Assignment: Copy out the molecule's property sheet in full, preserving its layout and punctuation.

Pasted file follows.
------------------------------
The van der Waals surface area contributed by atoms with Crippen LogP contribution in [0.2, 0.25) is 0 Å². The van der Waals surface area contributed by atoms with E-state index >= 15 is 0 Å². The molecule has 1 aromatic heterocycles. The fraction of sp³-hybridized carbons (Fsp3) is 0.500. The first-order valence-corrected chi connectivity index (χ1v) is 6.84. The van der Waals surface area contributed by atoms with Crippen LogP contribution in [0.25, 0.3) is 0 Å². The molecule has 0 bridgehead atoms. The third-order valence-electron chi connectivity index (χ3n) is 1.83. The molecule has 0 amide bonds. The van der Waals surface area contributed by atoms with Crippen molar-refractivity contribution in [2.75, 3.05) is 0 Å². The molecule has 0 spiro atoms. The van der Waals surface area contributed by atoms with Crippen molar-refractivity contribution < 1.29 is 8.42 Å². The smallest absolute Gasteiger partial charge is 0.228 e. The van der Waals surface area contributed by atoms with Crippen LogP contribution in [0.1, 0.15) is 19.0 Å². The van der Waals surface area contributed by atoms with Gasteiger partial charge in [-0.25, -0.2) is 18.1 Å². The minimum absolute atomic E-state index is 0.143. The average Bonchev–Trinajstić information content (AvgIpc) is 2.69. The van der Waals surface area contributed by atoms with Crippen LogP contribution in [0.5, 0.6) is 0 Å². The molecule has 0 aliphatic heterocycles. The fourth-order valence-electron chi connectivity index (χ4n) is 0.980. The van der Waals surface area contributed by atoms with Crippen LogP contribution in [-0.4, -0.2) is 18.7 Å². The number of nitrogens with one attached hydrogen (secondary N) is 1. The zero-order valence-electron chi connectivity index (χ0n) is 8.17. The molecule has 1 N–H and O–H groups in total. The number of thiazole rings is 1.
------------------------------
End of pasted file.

The van der Waals surface area contributed by atoms with Crippen LogP contribution in [0.2, 0.25) is 0 Å². The van der Waals surface area contributed by atoms with E-state index >= 15 is 0 Å². The molecule has 1 aromatic heterocycles. The fraction of sp³-hybridized carbons (Fsp3) is 0.500. The first-order valence-corrected chi connectivity index (χ1v) is 6.84. The van der Waals surface area contributed by atoms with Crippen LogP contribution in [0.25, 0.3) is 0 Å². The molecule has 0 bridgehead atoms. The third-order valence-electron chi connectivity index (χ3n) is 1.83. The molecule has 0 amide bonds. The van der Waals surface area contributed by atoms with Crippen molar-refractivity contribution in [2.75, 3.05) is 0 Å². The molecule has 0 spiro atoms. The van der Waals surface area contributed by atoms with Crippen molar-refractivity contribution < 1.29 is 8.42 Å². The smallest absolute Gasteiger partial charge is 0.228 e. The van der Waals surface area contributed by atoms with Crippen LogP contribution in [0.1, 0.15) is 19.0 Å². The van der Waals surface area contributed by atoms with Gasteiger partial charge in [-0.25, -0.2) is 18.1 Å². The minimum absolute atomic E-state index is 0.143. The average Bonchev–Trinajstić information content (AvgIpc) is 2.69. The van der Waals surface area contributed by atoms with Crippen LogP contribution in [0.5, 0.6) is 0 Å². The molecule has 0 aliphatic heterocycles. The fourth-order valence-electron chi connectivity index (χ4n) is 0.980. The van der Waals surface area contributed by atoms with Crippen LogP contribution in [-0.4, -0.2) is 18.7 Å². The number of nitrogens with one attached hydrogen (secondary N) is 1. The zero-order valence-electron chi connectivity index (χ0n) is 8.17. The molecule has 1 N–H and O–H groups in total. The number of thiazole rings is 1.